Walruses are pinnipeds, a widely distributed group of marine mammals that also includes sea lions and seals. Scientists generally recognize two distinct subspecies: the Atlantic walrus (Odobenus rosmarus rosmarus) and the Pacific walrus (Odobenus rosmarus divergens). (Some scientists consider the walrus of the Laptev Sea, off the coast of Siberia, to be a third subspecies.) The word Odobenus is derived from the Greek "tooth walker," born of the walruses´ propensity for hauling themselves up onto the ice with their signature tusks, which can grow to be 3 feet long in adult males and weigh as much as 12 pounds each.
Pacific walruses are more migratory and more numerous than their Atlantic counterparts. They are most commonly found in the Bering and Chukchi seas of Alaska and Russia, and are thought to exceed 200,000 in number. Pacific walruses are also much better understood than the Atlantic variety, the result of much greater research funding by the American government. Stewart´s efforts, however, are helping to close the knowledge gap between the species.
"Until a few years ago, work on Atlantic walrus had fallen way behind in terms of priorities," notes Becky Sjare, a marine mammal scientist with DFO in St. John´s, Newfoundland. "And from the behavioral perspective, virtually nothing had been done. So Rob has made major contributions to the field in that regard."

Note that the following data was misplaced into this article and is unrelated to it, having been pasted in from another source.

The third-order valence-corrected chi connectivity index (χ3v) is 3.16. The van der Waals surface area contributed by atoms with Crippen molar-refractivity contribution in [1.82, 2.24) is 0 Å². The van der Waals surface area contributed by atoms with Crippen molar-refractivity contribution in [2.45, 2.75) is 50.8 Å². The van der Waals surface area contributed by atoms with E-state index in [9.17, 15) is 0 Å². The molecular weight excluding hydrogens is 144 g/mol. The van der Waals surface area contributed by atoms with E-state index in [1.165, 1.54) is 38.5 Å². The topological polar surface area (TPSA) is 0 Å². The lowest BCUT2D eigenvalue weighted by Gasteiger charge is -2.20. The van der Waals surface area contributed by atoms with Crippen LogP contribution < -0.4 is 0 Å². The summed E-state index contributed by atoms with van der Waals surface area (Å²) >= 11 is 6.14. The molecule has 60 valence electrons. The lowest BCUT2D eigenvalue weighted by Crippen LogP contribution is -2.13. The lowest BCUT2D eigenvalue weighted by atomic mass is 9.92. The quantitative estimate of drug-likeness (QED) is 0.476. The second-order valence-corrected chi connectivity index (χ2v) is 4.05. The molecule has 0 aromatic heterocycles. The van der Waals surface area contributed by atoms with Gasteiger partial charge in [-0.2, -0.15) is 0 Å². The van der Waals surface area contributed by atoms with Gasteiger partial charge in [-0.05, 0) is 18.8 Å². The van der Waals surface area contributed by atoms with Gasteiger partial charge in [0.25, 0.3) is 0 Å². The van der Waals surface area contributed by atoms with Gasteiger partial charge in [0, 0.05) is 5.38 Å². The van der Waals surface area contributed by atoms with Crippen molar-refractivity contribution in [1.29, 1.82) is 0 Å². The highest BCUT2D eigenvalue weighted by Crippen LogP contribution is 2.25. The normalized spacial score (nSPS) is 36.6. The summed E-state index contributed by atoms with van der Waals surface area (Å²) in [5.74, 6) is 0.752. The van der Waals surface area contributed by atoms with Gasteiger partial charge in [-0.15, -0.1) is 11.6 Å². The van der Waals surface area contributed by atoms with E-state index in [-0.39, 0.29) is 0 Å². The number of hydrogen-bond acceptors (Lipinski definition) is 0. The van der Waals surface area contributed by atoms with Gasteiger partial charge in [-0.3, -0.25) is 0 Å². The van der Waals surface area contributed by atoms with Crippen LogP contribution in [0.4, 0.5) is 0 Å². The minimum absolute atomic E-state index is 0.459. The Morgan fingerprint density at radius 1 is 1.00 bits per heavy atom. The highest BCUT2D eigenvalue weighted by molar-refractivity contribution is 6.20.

No amount of research has helped the once-abundant Atlantic walrus to rebound from the human exploitation that ravaged its ranks over the past three to five centuries, however. As a result, the population has been reduced to a mere fraction of the several hundred thousand animals it once boasted. Increased human activity has been the primary culprit preventing the Atlantic walrus from repopulating much of its traditional range, although commercial hunting, poaching and aboriginal hunting have played a role as well.
Today, Atlantic walruses can be found along the coasts of Greenland and scattered throughout the remote islands north of Norway and off the northern coast of eastern Russia. The majority of the world´s population of Atlantic walruses inhabit Canadian waters, however, and are found in sections of Hudson Bay, Foxe Basin, Baffin Bay, Davis Strait and around the High Arctic islands. Currently there are no reliable data on the world population of Atlantic walruses (estimates range anywhere from 10,000 to 50,000), indicating the formidable challenges of studying these animals.